Very interesting. Zaku, I appreciate your real curiosity about this. Oftentimes I find people taking sides in this kind of debate, and I get defensive about using my phone. I like to talk and drive. But outside of dogma and my defensiveness, it is interesting to me that the brain uses a similar mental process to imagine the person as to see the road on which we’re driving. Fascinating.

jlm11f's avatar

@ zaku – i enjoyed your question and i am glad it lead to a proper resolution.

Zaku's avatar

Thanks PnL.
Trustinglife, I know what you mean, except for the part that I’ve not tried driving on the phone (I don’t have a cell phone). However I have noticed and wondered at the effects of other distractions on driving. When I am talking with my passengers, my ability to navigate tends to disappear. Also if I close one eye, more than my depth perception and field of view are lost. I’m amazed how well I manage to drive while sleepy or spacing out and having no real conscious control of my driving – driving and even following common paths becomes automatic. The thing to be aware of in such cases (also with a cell phone) is that you might not realize how much your awareness is reduced.

Trustinglife's avatar

Good point.

Bri_L's avatar

Thank you for asking the question. I had asked the question and also thrown in eating as well.

girlofscience's avatar

Yes, the lab that I work in actually researches this very question!!!

It is not my specific project, so I don’t know all of the theory behind it, but they have successfully demonstrated that:
1) talking on a cell phone IS more dangerous than talking to passengers
2) talking on a hands-free cell phone is just as dangerous as talking on a handheld device

I can ask the girl who is in charge of that project tomorrow and get back to you!

Bri_L's avatar

girlofscience, will you marry me. I am sure my wife wont mind! hehe.

Zaku's avatar

Wow, very cool, girlofscience!

girlofscience's avatar

@Bri_L: haha, what made me marriage material? What my lab researches?
@Zaku: Sorry, I completely forgot to ask the girl, and she already left for the day! I’ll ask her tomorrow. :)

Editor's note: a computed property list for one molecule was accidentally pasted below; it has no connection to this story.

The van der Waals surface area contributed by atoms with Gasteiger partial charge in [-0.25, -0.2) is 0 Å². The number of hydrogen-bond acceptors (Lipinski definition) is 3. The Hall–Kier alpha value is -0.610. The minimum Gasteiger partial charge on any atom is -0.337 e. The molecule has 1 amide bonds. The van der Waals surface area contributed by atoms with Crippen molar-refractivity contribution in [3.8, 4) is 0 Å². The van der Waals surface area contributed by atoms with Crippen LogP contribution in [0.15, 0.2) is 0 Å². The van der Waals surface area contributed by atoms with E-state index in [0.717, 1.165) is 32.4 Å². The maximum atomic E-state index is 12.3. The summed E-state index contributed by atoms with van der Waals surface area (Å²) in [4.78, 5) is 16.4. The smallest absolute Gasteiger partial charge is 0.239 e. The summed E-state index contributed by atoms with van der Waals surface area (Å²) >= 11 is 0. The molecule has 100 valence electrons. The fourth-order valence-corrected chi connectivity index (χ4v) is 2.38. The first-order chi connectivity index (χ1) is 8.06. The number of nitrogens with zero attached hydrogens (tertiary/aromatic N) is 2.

Bri_L's avatar

A.. Your beautiful eye
B. The research that your familiar with, first hand, that controdicts a lot of the ”“I know blah blah” is true.
C. Did I mention your beautiful eye?

girlofscience's avatar

Haha. So! I asked the girl in my lab today who is specifically in charge of this project!

She said that the reason hand-held devices are as dangerous as hands-free devices is because of the demands on the attentional system. The act of holding a cell phone has been demonstrated to not require much demand, but the conversation itself requires an amount of attention that detracts from a driver’s ability to attend to the road. It is mostly apparent in situations in which the driver would be required to think fast and make a quick decision (when something goes wrong on the road). When a driver’s attentional ability is limited by other demands on his/her attentional system, his/her ability to respond to a “change” or potential hazard on the road is decreased. This has been demonstrated empirically.

Regarding the other question (why is talking on a cell phone hazardous, but talking to a passenger is not), the research has demonstrated that this has a great deal to do with a passenger’s awareness of the situation on the road. Someone on the other end of a phone conversation cannot see the road in front of the person with whom they are conversation, and they are unaware of the driving situation. Thus, their words and conversation carry on, regardless of the conditions on the road. A passenger, on the other hand, observes the road along with the driver and alters his/her conversation as conditions on the road may change.